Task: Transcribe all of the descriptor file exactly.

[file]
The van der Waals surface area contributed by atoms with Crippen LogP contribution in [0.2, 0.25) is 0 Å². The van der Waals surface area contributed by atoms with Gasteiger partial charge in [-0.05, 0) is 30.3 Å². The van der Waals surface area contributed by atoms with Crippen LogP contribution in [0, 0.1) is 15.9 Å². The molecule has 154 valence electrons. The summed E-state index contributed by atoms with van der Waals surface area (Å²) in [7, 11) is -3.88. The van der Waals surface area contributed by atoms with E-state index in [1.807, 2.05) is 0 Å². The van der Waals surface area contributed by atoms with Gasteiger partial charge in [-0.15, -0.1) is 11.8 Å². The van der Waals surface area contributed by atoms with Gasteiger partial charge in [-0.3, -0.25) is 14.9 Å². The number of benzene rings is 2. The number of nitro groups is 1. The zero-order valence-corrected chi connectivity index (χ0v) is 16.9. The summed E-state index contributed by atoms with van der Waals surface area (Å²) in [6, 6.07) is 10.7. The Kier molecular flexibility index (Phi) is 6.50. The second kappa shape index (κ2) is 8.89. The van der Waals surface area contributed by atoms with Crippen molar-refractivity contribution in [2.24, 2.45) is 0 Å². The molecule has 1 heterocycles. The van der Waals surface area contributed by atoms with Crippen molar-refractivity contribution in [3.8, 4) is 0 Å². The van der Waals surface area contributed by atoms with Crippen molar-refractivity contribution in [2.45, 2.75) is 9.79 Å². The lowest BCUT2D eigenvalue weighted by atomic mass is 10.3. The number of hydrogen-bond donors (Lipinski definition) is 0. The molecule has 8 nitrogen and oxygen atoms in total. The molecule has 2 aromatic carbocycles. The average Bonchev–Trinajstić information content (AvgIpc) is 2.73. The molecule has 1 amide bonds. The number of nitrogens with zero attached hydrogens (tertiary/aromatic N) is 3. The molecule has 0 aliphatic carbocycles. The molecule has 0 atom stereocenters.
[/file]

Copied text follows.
The van der Waals surface area contributed by atoms with Crippen LogP contribution in [0.2, 0.25) is 0 Å². The van der Waals surface area contributed by atoms with Gasteiger partial charge in [-0.05, 0) is 30.3 Å². The van der Waals surface area contributed by atoms with Crippen LogP contribution in [0, 0.1) is 15.9 Å². The molecule has 154 valence electrons. The summed E-state index contributed by atoms with van der Waals surface area (Å²) in [7, 11) is -3.88. The van der Waals surface area contributed by atoms with E-state index in [1.807, 2.05) is 0 Å². The van der Waals surface area contributed by atoms with Gasteiger partial charge in [-0.15, -0.1) is 11.8 Å². The van der Waals surface area contributed by atoms with Gasteiger partial charge in [-0.3, -0.25) is 14.9 Å². The number of benzene rings is 2. The number of nitro groups is 1. The zero-order valence-corrected chi connectivity index (χ0v) is 16.9. The summed E-state index contributed by atoms with van der Waals surface area (Å²) in [6, 6.07) is 10.7. The Kier molecular flexibility index (Phi) is 6.50. The second kappa shape index (κ2) is 8.89. The van der Waals surface area contributed by atoms with Crippen molar-refractivity contribution in [2.24, 2.45) is 0 Å². The molecule has 1 heterocycles. The van der Waals surface area contributed by atoms with Crippen molar-refractivity contribution in [3.8, 4) is 0 Å². The van der Waals surface area contributed by atoms with Crippen molar-refractivity contribution in [2.45, 2.75) is 9.79 Å². The lowest BCUT2D eigenvalue weighted by atomic mass is 10.3. The number of hydrogen-bond donors (Lipinski definition) is 0. The molecule has 8 nitrogen and oxygen atoms in total. The molecule has 2 aromatic carbocycles. The average Bonchev–Trinajstić information content (AvgIpc) is 2.73. The molecule has 1 amide bonds. The number of nitrogens with zero attached hydrogens (tertiary/aromatic N) is 3. The molecule has 0 aliphatic carbocycles. The molecule has 0 atom stereocenters.